John the Theologian - May 8
This is the second feast of St John. When he was over a hundred years old, John asked his disciples to dig his grave in the form of a cross. Later, they did not find his body in the grave but on May 8 every year a dust came up from the grave which healed many diseases. (See September 26).
John of Châlon - May 9
+ c 475. Third Bishop of Châlon-sur-Saône in France, consecrated by St Patiens of Lyons.
John of Wallachia - May 12
+ 1662. During the Turkish attack on Wallachia (Romania), John, a handsome young man from a noble home, was captured by the Turks and imprisoned. Taken to Constantinople for protecting himself from the evil desires of a Turkish soldier, he was tortured, also refusing the blandishments of the wife of the soldier, and hanged for steadfastly remaining faithful to Christ.
John, Euthymius, George and Gabriel of Iviron - May 13
+ 998. John was an ascetic who founded the Iviron (Georgian) monastery on the Holy Mountain. The others followed him in the monastery.
John I - May 18
+ 526. Born in Tuscany, he became Pope of Rome in 523. In 526 he went to Constantinople as an envoy of Theodoric, the Arian King of the Ostrogoths. On his return Theodoric imprisoned the Pope and he died.
John of Parma - May 22
+ c 982. Born in Parma in Italy, he was ordained priest. He is said to have made six pilgrimages to Jerusalem. He became Abbot of St John's in Parma (973-c 982).
John Vladimir, King of Serbia - May 22
+ 1015. A wise and merciful ruler, he was a benefactor of the Church. He was beheaded by a rival king in 1015 but his relics are venerated to this day.
John the Baptist - May 25
This is the feast of the third finding of the head of the Forerunner, when it was taken from Comana in Armenia to Constantinople.
John of Gortyna - May 25
An early martyr in Crete.
John of Psychaita - May 26
8th century. He laboured for many long years at the Laura of Psychaita in Constantinople. He was exiled for venerating icons.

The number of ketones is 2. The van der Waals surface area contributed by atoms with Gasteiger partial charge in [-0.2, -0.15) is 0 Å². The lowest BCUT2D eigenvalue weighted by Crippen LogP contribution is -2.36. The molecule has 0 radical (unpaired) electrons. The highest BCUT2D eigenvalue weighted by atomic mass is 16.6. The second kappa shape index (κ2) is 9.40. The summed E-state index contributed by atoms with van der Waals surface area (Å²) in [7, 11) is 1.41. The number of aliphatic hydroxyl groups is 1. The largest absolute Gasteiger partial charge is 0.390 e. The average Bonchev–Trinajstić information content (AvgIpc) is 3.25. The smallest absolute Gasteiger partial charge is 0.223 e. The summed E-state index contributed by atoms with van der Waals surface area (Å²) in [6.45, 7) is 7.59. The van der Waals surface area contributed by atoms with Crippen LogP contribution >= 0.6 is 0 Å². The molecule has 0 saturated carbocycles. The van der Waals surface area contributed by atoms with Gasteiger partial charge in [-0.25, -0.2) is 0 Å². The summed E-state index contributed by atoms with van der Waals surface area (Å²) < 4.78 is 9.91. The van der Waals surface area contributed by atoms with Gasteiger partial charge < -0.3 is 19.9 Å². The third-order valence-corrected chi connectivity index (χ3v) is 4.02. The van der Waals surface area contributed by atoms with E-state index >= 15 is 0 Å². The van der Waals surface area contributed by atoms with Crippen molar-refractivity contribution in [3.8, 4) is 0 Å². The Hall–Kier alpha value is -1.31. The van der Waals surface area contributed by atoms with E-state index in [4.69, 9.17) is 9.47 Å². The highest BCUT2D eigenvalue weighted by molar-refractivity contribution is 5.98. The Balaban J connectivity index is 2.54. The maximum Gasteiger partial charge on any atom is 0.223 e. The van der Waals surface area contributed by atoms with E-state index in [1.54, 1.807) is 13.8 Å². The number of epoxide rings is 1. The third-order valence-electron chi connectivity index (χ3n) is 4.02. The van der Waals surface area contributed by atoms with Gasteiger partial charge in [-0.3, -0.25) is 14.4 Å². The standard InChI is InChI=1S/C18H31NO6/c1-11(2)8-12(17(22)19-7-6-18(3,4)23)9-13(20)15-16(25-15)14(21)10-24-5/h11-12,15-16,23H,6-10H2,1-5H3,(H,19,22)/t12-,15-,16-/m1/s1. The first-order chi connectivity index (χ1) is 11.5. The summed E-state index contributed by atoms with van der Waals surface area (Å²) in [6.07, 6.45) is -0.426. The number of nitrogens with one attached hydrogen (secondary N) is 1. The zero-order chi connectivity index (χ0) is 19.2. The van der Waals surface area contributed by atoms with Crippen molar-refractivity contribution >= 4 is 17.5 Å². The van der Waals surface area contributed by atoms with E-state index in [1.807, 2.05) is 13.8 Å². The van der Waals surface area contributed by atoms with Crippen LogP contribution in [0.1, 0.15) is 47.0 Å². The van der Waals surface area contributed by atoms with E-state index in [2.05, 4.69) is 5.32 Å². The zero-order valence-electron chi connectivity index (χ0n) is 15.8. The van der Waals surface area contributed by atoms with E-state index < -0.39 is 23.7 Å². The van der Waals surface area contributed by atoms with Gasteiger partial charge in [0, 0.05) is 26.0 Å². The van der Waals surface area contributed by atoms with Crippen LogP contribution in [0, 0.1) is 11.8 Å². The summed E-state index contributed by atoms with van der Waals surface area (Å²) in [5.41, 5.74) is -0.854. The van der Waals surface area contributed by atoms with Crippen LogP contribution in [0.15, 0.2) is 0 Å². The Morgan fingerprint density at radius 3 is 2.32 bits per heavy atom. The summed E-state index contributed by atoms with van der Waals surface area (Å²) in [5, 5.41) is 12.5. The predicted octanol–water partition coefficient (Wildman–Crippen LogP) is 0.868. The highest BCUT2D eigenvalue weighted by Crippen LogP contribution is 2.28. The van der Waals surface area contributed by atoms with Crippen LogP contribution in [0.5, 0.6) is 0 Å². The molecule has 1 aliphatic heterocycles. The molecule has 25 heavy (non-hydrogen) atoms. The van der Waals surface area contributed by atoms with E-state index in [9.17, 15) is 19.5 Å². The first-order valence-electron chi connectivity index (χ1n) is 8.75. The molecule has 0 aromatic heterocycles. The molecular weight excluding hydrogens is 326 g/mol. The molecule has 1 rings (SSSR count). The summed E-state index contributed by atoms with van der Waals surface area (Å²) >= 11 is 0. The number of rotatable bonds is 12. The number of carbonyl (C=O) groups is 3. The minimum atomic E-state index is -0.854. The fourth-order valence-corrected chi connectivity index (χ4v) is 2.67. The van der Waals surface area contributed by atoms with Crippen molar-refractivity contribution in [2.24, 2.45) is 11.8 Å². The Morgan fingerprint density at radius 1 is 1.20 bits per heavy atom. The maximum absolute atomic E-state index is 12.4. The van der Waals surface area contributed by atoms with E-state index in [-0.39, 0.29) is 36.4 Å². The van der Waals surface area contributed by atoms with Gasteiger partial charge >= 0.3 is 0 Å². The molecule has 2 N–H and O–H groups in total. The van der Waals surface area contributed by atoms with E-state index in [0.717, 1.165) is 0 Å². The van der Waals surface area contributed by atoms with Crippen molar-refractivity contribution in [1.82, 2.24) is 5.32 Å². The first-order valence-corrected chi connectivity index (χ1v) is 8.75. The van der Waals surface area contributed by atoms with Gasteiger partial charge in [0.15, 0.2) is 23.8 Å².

John the New Martyr of Bosnia - May 28
+ 1945. Fr John Rapaich was born in 1910 and after seminary taught at the Theological Faculty in Belgrade, where he was active in helping St Nicolas (Velimirovich). In May 1945 he was captured by partisans, imprisoned, starved and beaten. On 28 May 1945 he was shot in the village of Blazhuje. According to eyewitnesses he had first been forced to dig his own grave.
John de Atares - May 29
+ c 750. A hermit in the Pyrenees in Spain. He lived beneath a huge rock, where the monastery of St John de Ia Peña (of the Rock) was later built. This is famous in Spanish history, since the monastery became the cradle of the Kingdoms of Navarre and Aragon.
John of Ustiug - May 29
+ 1494. A Fool-for-Christ and Wonderworker in Ustiug in Russia.
John of Thessaloniki - May 29
+ 1802. He was martyred by the Turks in Smyrna.
John the New of Sochava - June 2
+ 1492. A noble of Trebizond, he was denounced by a Roman Catholic, he was tortured and finally martyred by Jews. Later a Moldavian commander took his relics to Sochava where his relics work miracles to this day.
John of Verona - June 6
7th cent. The successor of St Maurus in Verona in Italy.
John of Tobolsk and all Siberia - June 10
+ 1715. Metropolitan John (Maximovich) was a great Siberian saint and wonderworker, who paved the way for missionary work in China.
John and his mother Anna - June 13
5th century. Though married, Anna left her husband on account of his family difficulties and went to live on an uninhabited island. Here she gave birth to a son, John. Together they laboured in prayer and fasting for over thirty years.
John, Metropolitan of Euchaita - June 14
11th century. A most learned and spiritual man, he wrote canons and books and instituted the feast of the Three Great Hierarchs after a vision.
John the Solitary - June 19
+ 586. An ascetic, he lived near Jerusalem. His purity was such that even the wild beasts obeyed him. He reposed in great old age.
John of Shanghai - June 19
+ 1966. A descendant of St John of Tobolsk, whose surname of Maximovich he shared (see June 10), he was born in 1896 in Poltava, but left Russia after the Bolshevik Revolution. He lived in Serbia, before becoming successively Bishop of Shanghai, Archbishop of Western Europe and then of San Francisco. He loved all the saints and all nationalities. He was a great and compassionate pastor and wonderworker of an international frame of mind. He reposed in Seattle and was glorified in 1994. He is also known as St John the Wonderworker.
John I of Naples - June 22
5th cent. Bishop of Naples in Italy.
John IV of Naples - June 22
+ 835. Known as 'the Peacemaker', he was Bishop of Naples in Italy, where he is venerated as a patron-saint.
John - June 23